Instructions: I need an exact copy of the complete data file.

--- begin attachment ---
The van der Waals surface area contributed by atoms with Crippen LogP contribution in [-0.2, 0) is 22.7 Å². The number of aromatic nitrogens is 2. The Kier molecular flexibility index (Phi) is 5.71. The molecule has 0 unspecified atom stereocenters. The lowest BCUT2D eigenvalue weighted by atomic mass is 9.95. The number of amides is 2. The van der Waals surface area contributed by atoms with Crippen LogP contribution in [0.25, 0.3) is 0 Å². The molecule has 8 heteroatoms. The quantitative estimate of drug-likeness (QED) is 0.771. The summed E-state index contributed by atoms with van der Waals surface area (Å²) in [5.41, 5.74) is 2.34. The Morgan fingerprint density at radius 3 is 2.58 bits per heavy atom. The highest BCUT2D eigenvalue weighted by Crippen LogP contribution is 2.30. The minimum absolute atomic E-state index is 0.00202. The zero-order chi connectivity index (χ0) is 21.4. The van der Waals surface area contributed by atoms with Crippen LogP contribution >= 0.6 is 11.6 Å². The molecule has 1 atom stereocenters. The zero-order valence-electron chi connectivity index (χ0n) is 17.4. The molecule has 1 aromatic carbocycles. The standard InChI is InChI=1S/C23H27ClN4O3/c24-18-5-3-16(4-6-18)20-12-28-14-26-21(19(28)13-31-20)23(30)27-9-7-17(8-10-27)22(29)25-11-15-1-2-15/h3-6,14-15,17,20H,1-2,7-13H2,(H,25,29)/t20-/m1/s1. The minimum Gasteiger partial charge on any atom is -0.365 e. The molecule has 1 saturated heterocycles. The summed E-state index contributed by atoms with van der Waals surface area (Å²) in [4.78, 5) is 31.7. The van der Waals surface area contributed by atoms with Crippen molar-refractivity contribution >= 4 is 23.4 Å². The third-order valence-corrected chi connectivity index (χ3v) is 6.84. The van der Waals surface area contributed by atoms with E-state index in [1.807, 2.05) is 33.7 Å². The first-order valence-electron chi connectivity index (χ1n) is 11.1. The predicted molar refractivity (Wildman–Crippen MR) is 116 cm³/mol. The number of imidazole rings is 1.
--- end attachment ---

The van der Waals surface area contributed by atoms with Crippen LogP contribution in [-0.2, 0) is 22.7 Å². The number of aromatic nitrogens is 2. The Kier molecular flexibility index (Phi) is 5.71. The molecule has 0 unspecified atom stereocenters. The lowest BCUT2D eigenvalue weighted by atomic mass is 9.95. The number of amides is 2. The van der Waals surface area contributed by atoms with Crippen LogP contribution in [0.25, 0.3) is 0 Å². The molecule has 8 heteroatoms. The quantitative estimate of drug-likeness (QED) is 0.771. The summed E-state index contributed by atoms with van der Waals surface area (Å²) in [5.41, 5.74) is 2.34. The Morgan fingerprint density at radius 3 is 2.58 bits per heavy atom. The highest BCUT2D eigenvalue weighted by Crippen LogP contribution is 2.30. The minimum absolute atomic E-state index is 0.00202. The zero-order chi connectivity index (χ0) is 21.4. The van der Waals surface area contributed by atoms with Crippen LogP contribution >= 0.6 is 11.6 Å². The molecule has 1 atom stereocenters. The zero-order valence-electron chi connectivity index (χ0n) is 17.4. The molecule has 1 aromatic carbocycles. The standard InChI is InChI=1S/C23H27ClN4O3/c24-18-5-3-16(4-6-18)20-12-28-14-26-21(19(28)13-31-20)23(30)27-9-7-17(8-10-27)22(29)25-11-15-1-2-15/h3-6,14-15,17,20H,1-2,7-13H2,(H,25,29)/t20-/m1/s1. The minimum Gasteiger partial charge on any atom is -0.365 e. The molecule has 1 saturated heterocycles. The summed E-state index contributed by atoms with van der Waals surface area (Å²) in [4.78, 5) is 31.7. The van der Waals surface area contributed by atoms with Crippen molar-refractivity contribution >= 4 is 23.4 Å². The third-order valence-corrected chi connectivity index (χ3v) is 6.84. The van der Waals surface area contributed by atoms with E-state index in [1.807, 2.05) is 33.7 Å². The first-order valence-electron chi connectivity index (χ1n) is 11.1. The predicted molar refractivity (Wildman–Crippen MR) is 116 cm³/mol. The number of imidazole rings is 1.